Jane J. Smith, Executrix of the Estate of Michael J. Smith,plaintiff-appellant, v. United States of America, Lawrence B. Mulloy, Defendants-appellees, 877 F.2d 40 (11th Cir. 1989)Annotate this Case
W.F. Maready, Petree, Stockton & Robinson, G. Gray Wilson, Winston-Salem, N.C., for Jane J. Smith.
Gary W. Allen, Torts Branch/Civ. Div., U.S. Dept. of Justice, Washington, D.C., John W. Adler, Adler, Kaplan & Begy, Michael McQillen, Catherine Tinker, Chicago, Ill., for defendants-appellees.
Gary W. Takacs, Asst. U.S. Atty., Tampa, Fla., for U.S.
Appeal from the United States District Court for the Middle District of Florida.
Before RONEY, Chief Judge, COX, Circuit Judge and MORGAN, Senior Circuit Judge.
RONEY, Chief Judge:
Navy Commander Michael J. Smith was one of the crew members killed aboard the space shuttle Challenger when it exploded about 74 seconds after its launch on January 28, 1986. In this negligence action, Jane J. Smith, as executrix of her husband's estate, sued the United States and Lawrence B. Mulloy, the Manager of the National Aeronautics and Space Administration's [NASA] Rocket Booster Program at Marshall Space Flight Center, for damages and injunctive relief. The plaintiffs initially sued, but have now settled with the manufacturer. The district court, relying on Feres v. United States, 340 U.S. 135, 71 S. Ct. 153, 95 L. Ed. 152 (1950) and its progeny, granted the Government's motion to dismiss the claims against the Government and the individual defendant. For the purpose of the motion to dismiss, it was assumed the complaint accurately alleges that the accident was caused by the failure of the aft field joint on the right-hand solid rocket motor. We affirm.
As for plaintiff's claims against the United States, we affirm on the basis of the well-reasoned opinion of the district court in Smith v. Morton Thiokol, (M.D. Fla .1988), 712 F. Supp. 893 (N.D. Fla. 1988). Although plaintiff argued on appeal that the district court erred in failing to grant her discovery against the United States, since it is clear from the face of the complaint that this action is barred, there was no reversible error in prohibiting plaintiff from discovery against the United States.
In a subsequent order, the district court granted the motion to dismiss for lack of jurisdiction the claim against defendant Lawrence B. Mulloy, a civilian employee of NASA, a Government agency. Without discussion, the court held that the Feres doctrine bars suit on a state law tort claim against civilian government employees when injury to a person in military service occurs during activity incident to military duty, citing Jaffee v. United States, 663 F.2d 1226 (3d Cir. 1981), cert. denied, 456 U.S. 972, 102 S. Ct. 2234, 72 L. Ed. 2d 845 (1982), and Uptegrove v. United States, 600 F.2d 1248 (9th Cir. 1979), cert. denied, 444 U.S. 1044, 100 S. Ct. 732, 62 L. Ed. 2d 730 (1980).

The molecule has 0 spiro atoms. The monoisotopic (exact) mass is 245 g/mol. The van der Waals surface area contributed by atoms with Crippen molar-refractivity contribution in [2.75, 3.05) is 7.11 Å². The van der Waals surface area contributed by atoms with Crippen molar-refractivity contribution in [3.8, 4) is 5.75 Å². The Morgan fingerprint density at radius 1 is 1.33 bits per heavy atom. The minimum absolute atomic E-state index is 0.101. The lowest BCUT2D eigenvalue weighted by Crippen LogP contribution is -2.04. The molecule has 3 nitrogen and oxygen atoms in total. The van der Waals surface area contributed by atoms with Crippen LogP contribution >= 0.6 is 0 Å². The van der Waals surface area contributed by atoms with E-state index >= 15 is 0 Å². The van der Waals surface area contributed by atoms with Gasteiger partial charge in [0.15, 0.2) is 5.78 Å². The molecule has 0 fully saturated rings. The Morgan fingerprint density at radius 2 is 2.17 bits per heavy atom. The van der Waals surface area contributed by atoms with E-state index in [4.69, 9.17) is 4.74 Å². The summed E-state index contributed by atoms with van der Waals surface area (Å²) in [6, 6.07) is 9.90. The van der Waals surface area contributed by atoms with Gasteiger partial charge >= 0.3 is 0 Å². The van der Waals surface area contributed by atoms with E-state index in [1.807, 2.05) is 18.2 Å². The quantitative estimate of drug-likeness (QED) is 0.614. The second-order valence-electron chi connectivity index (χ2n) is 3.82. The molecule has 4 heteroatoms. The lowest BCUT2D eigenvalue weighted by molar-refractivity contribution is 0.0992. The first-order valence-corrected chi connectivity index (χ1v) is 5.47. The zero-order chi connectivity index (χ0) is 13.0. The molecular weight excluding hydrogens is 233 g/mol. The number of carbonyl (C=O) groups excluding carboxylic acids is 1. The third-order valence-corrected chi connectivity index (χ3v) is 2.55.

Even though Feres addressed the issue of sovereign immunity, courts, relying on the same policy reasons that bar suit against the Government for tort claims arising out of military service, have applied the Feres doctrine to immunize military defendants in their individual capacities. The Supreme Court has relied on Feres to bar claims of constitutional violations raised under Bivens v. Six Unknown Named Agents of Federal Bureau of Narcotics, 403 U.S. 388, 91 S. Ct. 1999, 29 L. Ed. 2d 619 (1971) against individual defendants, both military,1 and civilian.2
The Circuit courts have held that state law claims as well as federal law claims are so barred, both as to military employees,3 and as to civilian employees.4 It is of no consequence that plaintiff seeks recovery not only on behalf of Smith's estate but on behalf of herself and the three minor children.5 We follow these cases which emphasize the activity in which the plaintiff was involved, an activity "incident to service," as the controlling factor, not the status of the tortfeasor. Thus, the district court properly held that there was a lack of subject matter jurisdiction over the claims against defendant Mulloy.
Subsequent to the district court's order in this case, Congress passed legislation that provides an additional reason for dismissing plaintiff's claims against Mulloy. On November 18, 1988, Congress passed the Federal Employees Liability Reform and Tort Compensation Act of 1988, Pub. L. No. 100-694, 102 Stat. 4563. The new law, which is retroactive, provides that the exclusive remedy for individuals allegedly harmed by common law torts committed by Government employees acting within the scope of their employment is through an action against the United States under the FTCA. This new legislation apparently would apply to this case, foreclosing plaintiff's suit against Mulloy in his individual capacity.
Mattos v. United States, 412 F.2d 793, 794 (9th Cir. 1969) (parents of deceased soldier barred from suing fellow servicemember); Bailey v. DeQuevedo, 375 F.2d 72, 74 (3d Cir. 1966) (medical malpractice suit against army physician brought under state law barred), cert. denied, 389 U.S. 923, 88 S. Ct. 247, 19 L. Ed. 2d 274 (1967)
Jaffee v. United States, 663 F.2d 1226, 1234-35 (3d Cir. 1981) (en banc) (suit barred against Government officials for intentional torts), cert. denied, 456 U.S. 972, 102 S. Ct. 2234, 72 L. Ed. 2d 845 (1982); Uptegrove v. United States, 600 F.2d 1248, 1250-51 (9th Cir. 1979) (negligence action against civilian FAA Air Traffic Controllers prohibited), cert. denied, 444 U.S. 1044, 100 S. Ct. 732, 62 L. Ed. 2d 730 (1980); Hass v. United States, 518 F.2d 1138, 1143 (4th Cir. 1975) (negligence suit against civilian stable employees of the Marines barred)